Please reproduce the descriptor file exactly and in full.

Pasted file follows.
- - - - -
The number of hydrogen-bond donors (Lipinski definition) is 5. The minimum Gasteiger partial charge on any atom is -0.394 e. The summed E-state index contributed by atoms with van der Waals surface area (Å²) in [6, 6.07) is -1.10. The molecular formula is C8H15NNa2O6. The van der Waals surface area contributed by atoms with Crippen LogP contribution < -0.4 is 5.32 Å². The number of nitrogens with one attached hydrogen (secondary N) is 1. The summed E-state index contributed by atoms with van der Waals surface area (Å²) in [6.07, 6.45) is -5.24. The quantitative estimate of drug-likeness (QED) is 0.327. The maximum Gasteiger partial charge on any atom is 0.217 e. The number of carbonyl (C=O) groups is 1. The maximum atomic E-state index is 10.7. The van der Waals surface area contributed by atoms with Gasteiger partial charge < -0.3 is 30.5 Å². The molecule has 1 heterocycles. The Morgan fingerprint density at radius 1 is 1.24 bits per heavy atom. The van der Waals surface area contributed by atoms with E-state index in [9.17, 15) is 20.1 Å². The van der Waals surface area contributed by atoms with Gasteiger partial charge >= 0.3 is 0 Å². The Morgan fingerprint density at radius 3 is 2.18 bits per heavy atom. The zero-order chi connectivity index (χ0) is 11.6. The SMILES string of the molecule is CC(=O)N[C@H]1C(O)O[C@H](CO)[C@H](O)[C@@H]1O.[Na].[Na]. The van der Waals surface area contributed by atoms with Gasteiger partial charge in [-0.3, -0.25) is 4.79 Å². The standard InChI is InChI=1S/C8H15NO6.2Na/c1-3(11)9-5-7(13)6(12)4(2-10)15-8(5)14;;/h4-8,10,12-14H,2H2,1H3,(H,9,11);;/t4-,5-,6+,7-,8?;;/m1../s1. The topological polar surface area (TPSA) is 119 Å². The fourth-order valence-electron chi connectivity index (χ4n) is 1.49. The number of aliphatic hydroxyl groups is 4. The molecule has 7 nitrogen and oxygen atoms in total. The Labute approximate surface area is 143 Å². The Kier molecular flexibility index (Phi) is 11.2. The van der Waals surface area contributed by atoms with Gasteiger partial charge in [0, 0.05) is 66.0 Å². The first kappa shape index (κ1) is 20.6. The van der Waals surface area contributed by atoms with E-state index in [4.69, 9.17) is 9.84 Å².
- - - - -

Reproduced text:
The number of hydrogen-bond donors (Lipinski definition) is 5. The minimum Gasteiger partial charge on any atom is -0.394 e. The summed E-state index contributed by atoms with van der Waals surface area (Å²) in [6, 6.07) is -1.10. The molecular formula is C8H15NNa2O6. The van der Waals surface area contributed by atoms with Crippen LogP contribution < -0.4 is 5.32 Å². The number of nitrogens with one attached hydrogen (secondary N) is 1. The summed E-state index contributed by atoms with van der Waals surface area (Å²) in [6.07, 6.45) is -5.24. The quantitative estimate of drug-likeness (QED) is 0.327. The maximum Gasteiger partial charge on any atom is 0.217 e. The number of carbonyl (C=O) groups is 1. The maximum atomic E-state index is 10.7. The van der Waals surface area contributed by atoms with Gasteiger partial charge < -0.3 is 30.5 Å². The molecule has 1 heterocycles. The Morgan fingerprint density at radius 1 is 1.24 bits per heavy atom. The van der Waals surface area contributed by atoms with E-state index in [9.17, 15) is 20.1 Å². The van der Waals surface area contributed by atoms with Gasteiger partial charge >= 0.3 is 0 Å². The Morgan fingerprint density at radius 3 is 2.18 bits per heavy atom. The zero-order chi connectivity index (χ0) is 11.6. The SMILES string of the molecule is CC(=O)N[C@H]1C(O)O[C@H](CO)[C@H](O)[C@@H]1O.[Na].[Na]. The van der Waals surface area contributed by atoms with Gasteiger partial charge in [-0.3, -0.25) is 4.79 Å². The standard InChI is InChI=1S/C8H15NO6.2Na/c1-3(11)9-5-7(13)6(12)4(2-10)15-8(5)14;;/h4-8,10,12-14H,2H2,1H3,(H,9,11);;/t4-,5-,6+,7-,8?;;/m1../s1. The topological polar surface area (TPSA) is 119 Å². The fourth-order valence-electron chi connectivity index (χ4n) is 1.49. The number of aliphatic hydroxyl groups is 4. The molecule has 7 nitrogen and oxygen atoms in total. The Labute approximate surface area is 143 Å². The Kier molecular flexibility index (Phi) is 11.2. The van der Waals surface area contributed by atoms with Gasteiger partial charge in [0, 0.05) is 66.0 Å². The first kappa shape index (κ1) is 20.6. The van der Waals surface area contributed by atoms with E-state index in [4.69, 9.17) is 9.84 Å².